by Andrei Popa
Nowadays, software applications are growing to never-imagined-before proportions, increasing the need for fast and efficient software development cycles. In this respect, software architects must take into consideration not only the existing code (what has been done) and the required code (what will be done), but, also, the future code (what might be done).
Arguably, the last part is the most difficult of the three. Following best practices, you can successfully plan short-term goals, but this is not applicable for long term ones, as new requirements and market trends can always emerge to thwart the most careful of plans. You cannot expect the unexpected.
One of these unplanned requirements could very well be the integration with external systems. This is not an issue as long as they have compatible architectures, but if that is not the case, it can be difficult and even unprofitable. To avoid this, development communities have come up with specifications, architectural templates which make such integrations effortless, as they share the same base architecture.
Specifications aren’t something new as they have been around for some time now, but nowadays the need for them is ever-growing. One example is the JMS (Java Message System) specification, created by Java Community and implemented by vendors such as Sonic and ActiveMQ.
Another specification is the OERA specification, short for OpenEdge Reference Architecture, which provides the base template for any business oriented application developed in OpenEdge ABL. This is done by separating the application into 3 layers: Service Interface, Business Logic and Data Access. The Service Interface layer is the common access point for both internal and external callers. It handles different access protocols and ensures that the following layers can provide a general, unitary implementation for any client type. The Business Logic layer, as the name suggests, is solely responsible for the business-oriented logic, separate from any other programming aspects. Lastly, the Data Access layer, is the only layer with direct access to the application’s data sources (databases, files, …).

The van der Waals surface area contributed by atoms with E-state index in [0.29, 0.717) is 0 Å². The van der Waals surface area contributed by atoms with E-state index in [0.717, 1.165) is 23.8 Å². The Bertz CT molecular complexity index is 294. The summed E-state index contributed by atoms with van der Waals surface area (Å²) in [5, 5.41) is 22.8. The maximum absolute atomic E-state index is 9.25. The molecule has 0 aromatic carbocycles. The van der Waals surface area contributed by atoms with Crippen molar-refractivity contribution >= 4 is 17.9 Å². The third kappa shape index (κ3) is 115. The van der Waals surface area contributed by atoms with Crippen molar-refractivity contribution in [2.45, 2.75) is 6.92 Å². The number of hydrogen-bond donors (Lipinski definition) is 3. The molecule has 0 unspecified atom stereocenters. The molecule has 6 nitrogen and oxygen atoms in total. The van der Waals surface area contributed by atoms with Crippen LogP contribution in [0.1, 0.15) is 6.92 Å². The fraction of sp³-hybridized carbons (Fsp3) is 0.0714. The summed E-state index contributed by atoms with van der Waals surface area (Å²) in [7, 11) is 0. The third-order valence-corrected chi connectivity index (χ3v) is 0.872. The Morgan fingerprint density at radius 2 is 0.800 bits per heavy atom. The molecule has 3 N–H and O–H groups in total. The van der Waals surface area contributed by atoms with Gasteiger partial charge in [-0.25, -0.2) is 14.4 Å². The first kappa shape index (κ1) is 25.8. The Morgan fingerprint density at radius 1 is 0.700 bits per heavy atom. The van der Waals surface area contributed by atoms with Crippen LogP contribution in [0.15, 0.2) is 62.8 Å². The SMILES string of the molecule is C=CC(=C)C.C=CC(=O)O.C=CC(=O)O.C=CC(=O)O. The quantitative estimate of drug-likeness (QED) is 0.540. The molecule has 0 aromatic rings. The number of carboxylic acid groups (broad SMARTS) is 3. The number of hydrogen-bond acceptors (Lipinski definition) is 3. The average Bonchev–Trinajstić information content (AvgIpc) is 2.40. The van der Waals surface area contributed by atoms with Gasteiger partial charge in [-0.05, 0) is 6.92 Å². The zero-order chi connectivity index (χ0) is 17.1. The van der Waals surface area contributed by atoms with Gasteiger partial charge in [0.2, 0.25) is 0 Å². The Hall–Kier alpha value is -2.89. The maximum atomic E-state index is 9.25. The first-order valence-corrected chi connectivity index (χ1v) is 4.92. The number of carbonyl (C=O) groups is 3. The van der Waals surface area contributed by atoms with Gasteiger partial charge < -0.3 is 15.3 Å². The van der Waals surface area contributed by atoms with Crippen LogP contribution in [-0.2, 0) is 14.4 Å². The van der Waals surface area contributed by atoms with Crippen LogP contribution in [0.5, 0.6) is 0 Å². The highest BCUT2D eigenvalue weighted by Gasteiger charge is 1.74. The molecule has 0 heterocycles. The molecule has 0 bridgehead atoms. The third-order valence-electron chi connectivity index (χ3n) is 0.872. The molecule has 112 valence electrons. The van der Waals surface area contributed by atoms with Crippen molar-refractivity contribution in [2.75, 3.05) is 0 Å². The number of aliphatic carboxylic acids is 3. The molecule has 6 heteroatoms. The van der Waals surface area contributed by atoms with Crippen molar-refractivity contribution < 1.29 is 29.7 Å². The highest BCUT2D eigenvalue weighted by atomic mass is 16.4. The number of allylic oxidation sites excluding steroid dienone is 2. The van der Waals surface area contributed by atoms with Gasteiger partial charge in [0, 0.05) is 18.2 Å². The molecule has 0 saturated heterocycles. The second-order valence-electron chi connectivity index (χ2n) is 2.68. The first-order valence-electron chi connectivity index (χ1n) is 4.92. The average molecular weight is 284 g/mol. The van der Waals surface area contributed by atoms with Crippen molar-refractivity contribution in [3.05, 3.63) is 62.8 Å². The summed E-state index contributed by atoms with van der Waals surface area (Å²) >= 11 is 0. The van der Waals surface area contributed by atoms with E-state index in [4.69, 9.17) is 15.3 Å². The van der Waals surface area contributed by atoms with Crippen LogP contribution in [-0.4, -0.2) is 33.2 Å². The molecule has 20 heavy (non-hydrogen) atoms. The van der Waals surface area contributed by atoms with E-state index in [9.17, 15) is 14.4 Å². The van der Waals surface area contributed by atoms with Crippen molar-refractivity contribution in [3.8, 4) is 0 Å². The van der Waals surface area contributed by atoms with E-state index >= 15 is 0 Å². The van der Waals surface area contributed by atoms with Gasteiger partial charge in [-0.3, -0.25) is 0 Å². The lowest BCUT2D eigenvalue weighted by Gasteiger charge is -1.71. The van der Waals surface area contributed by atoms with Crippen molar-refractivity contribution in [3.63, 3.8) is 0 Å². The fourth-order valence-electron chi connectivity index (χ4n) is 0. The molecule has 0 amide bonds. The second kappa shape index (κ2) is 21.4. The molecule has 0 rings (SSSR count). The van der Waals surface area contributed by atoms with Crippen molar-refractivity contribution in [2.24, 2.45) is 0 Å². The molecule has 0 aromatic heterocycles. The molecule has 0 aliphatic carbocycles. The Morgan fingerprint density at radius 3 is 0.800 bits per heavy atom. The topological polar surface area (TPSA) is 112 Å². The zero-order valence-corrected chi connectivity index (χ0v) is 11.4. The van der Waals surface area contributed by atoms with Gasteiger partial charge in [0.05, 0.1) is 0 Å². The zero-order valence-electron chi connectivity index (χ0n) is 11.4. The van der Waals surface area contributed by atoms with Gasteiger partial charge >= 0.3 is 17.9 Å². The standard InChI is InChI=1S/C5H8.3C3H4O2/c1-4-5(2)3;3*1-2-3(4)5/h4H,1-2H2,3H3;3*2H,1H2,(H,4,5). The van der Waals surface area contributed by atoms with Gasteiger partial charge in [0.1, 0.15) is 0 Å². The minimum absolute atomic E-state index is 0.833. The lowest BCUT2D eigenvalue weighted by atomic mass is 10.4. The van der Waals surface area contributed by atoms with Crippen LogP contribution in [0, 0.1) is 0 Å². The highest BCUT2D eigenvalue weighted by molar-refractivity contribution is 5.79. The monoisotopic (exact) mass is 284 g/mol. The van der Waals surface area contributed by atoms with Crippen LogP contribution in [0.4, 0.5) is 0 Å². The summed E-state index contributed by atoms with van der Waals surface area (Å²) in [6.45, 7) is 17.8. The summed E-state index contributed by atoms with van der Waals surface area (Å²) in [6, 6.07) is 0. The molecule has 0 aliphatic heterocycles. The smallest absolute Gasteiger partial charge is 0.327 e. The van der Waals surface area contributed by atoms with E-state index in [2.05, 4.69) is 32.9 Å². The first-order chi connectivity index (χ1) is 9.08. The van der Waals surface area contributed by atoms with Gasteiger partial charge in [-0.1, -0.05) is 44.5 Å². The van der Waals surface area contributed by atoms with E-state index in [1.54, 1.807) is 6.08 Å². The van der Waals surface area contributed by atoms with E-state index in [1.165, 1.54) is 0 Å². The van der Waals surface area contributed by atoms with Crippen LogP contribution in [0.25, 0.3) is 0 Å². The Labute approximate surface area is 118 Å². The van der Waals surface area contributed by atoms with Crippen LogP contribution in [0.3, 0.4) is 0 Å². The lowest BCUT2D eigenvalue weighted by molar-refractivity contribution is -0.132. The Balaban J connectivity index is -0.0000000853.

The advantage of such layered architectures is the separation of concern, reusability of the layers, better testability and the possibility of developing layers concurrently. Despite its many advantages, OERA is quite lacking as it is limited only to the flow of data from the data source to the requesting client, whereas this is just a part of any modern application. In response to the need of a more complete specification the Common Component Specifications Project was started to define the OEAA (OpenEdge Application Architecture), an extension of OERA, which would provide a more complete template for a modern business application.